whatever I wanted to dream, and I usually dreamed
of someplace other than Krypton,
somewhere where I could move my body and dance
with the woman I loved, and dance with
the woman I loved, if I had ever loved a woman,
and if a woman had ever loved me.

When I lived in Palladium
and the children chased me all day, when the children
chased me all day but never caught me and hardly
caught sight of me, when I lived in Palladium, I was a dancer
and I danced across the stage every night, my feet
barely grazing the floor and I flew above the floor, and my legs
were strong, and my calves were hard, and my body
was the purest element of movement, and I was alive inside
my body in motion, as a bird, as a stream and the screams
of delight of a bundle of children lost in joy, when I lived
in Palladium, I danced in the meadows, I danced in the streets,
I danced on the roofs, but ever so lightly, and no-one heard,
and no-one ever heard my feet hit the surface
of anything at all, because I was a dancer,
and I lived in the air, just off the floor, just off the ground, but
in the air, and I had to move, I had to keep moving
to be a dancer and to be happy in my body
and to see nothing that didn’t move
because all I was was movement,
and all I was was motion, and the women who cried
when they watched me cried not for my beauty, but cried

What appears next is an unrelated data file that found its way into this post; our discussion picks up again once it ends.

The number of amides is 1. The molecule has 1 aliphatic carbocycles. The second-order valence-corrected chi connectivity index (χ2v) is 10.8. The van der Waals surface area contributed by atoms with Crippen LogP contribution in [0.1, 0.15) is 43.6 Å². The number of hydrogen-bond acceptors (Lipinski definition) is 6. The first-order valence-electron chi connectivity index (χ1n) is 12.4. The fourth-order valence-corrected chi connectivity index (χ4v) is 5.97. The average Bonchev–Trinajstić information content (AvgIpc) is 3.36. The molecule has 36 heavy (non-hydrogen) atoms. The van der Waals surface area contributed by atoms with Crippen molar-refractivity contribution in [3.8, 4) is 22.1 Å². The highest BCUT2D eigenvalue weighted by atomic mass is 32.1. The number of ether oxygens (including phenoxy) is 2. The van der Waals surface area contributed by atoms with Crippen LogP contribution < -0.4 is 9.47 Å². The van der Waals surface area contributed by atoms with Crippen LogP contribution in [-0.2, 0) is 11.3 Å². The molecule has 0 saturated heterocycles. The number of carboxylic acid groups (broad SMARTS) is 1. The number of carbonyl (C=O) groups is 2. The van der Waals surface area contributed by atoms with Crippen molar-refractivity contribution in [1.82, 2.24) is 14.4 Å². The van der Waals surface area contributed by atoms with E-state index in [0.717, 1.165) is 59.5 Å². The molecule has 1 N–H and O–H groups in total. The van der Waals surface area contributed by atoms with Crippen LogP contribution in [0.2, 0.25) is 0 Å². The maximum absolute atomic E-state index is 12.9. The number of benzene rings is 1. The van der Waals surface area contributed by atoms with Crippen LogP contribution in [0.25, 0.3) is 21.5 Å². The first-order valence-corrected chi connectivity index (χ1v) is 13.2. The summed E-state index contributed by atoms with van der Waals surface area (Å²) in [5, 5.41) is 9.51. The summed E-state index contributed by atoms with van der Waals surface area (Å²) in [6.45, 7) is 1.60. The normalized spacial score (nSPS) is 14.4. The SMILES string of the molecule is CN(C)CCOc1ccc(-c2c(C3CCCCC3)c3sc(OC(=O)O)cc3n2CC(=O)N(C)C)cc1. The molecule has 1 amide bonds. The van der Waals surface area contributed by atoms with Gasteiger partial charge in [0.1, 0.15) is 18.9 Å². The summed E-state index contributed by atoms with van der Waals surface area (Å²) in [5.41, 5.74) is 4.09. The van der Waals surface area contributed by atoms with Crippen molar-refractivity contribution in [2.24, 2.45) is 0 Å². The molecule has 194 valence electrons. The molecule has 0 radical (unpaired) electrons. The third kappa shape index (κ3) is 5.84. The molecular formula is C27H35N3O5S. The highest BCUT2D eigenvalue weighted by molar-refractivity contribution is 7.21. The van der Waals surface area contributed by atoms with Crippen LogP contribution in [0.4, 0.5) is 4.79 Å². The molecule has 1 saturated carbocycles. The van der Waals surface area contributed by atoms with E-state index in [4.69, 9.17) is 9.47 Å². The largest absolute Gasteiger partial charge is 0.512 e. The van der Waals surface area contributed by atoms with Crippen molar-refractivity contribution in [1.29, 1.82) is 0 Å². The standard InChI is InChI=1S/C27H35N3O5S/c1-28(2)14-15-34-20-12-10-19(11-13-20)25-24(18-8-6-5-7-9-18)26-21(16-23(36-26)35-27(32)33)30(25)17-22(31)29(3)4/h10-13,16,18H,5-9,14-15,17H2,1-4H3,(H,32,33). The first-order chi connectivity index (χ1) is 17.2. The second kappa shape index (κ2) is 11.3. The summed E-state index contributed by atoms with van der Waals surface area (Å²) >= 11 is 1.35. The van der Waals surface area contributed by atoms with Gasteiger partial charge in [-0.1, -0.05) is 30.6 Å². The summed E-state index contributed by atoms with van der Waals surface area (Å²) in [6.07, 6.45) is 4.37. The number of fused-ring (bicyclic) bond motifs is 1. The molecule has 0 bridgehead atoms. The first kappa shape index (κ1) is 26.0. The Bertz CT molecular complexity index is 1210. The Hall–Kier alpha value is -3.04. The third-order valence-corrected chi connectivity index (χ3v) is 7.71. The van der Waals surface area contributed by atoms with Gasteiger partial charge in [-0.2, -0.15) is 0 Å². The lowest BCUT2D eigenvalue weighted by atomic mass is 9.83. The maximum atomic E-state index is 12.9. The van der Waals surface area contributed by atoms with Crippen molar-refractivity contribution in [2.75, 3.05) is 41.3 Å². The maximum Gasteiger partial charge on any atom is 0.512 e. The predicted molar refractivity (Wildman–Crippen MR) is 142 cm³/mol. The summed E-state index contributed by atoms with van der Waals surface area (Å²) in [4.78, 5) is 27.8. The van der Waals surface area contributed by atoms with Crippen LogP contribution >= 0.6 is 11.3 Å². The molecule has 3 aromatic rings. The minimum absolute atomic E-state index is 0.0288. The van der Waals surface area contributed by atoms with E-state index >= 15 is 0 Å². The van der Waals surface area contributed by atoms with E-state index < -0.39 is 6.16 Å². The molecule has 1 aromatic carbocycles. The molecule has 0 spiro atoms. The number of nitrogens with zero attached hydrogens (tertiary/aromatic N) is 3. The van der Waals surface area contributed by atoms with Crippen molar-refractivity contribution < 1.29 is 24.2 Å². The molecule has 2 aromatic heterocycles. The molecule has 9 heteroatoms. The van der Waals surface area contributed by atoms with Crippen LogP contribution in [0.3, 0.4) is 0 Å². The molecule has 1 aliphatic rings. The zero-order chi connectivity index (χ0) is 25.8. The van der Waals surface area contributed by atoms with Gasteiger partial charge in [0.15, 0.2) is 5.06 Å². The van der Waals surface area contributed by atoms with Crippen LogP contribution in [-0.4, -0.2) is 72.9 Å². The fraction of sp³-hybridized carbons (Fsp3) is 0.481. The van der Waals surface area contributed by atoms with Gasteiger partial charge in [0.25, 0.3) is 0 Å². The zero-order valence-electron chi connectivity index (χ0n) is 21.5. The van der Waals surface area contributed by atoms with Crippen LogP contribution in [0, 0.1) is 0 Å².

for the beauty they could never regain, and cried
for the beauty they would never again
hold against their warm breasts.

When I lived in Tungsten,
and the world was bright all day, and we didn’t need sun
because we had bulbs instead, my job was the job of
changing the bulbs of the lamps all over the town,
and no-one thought of me at all because there was always light
because I was always changing the bulbs, and every bulb
I replaced was like a sun gone out, was like a sun
gone cold, but no-one realized they lived
with the warmth and light of a million suns,
and all because of me, and none of them
realized that there was a real sun,
a sun outside their homes, a sun in a place
they’d never visited, because they lived in their pretty houses
with their pretty bulbs, and their pretty lamps and their pretty pretty
sconces, and they were always swimming
in light and the warmth
of the light, so they never knew
there was anything else but a warmth
that followed them wherever they went.

When I lived in Xenon
and had the smallest little voice in my head,
when I lived down a tiny little street slathered with colored lights,
the women thought I was deaf because they could not hear
me speak, and I would sing every day,
as loudly as I could, and I would sing of love for a woman,
and I would yell my songs, but they could never hear me,
so they could never care what my songs were about,
because they could never know I was singing,
so all that they saw was an ugly old man
moving his mouth open and closed, sometimes in the rain,
with no sound coming out of it, and they thought
I was crazy, and I thought I was too, because I sang all day
to those beautiful women, and the children
we never had together, and I sang sad songs, every day
and through the night, and they laughed into their hands,
and turned away their eyes at the crazy old man, at the
crazy old ugly bald man, who would sing
in the rain as if a woman who loved him
could hear him singing
and moved closer to hear him.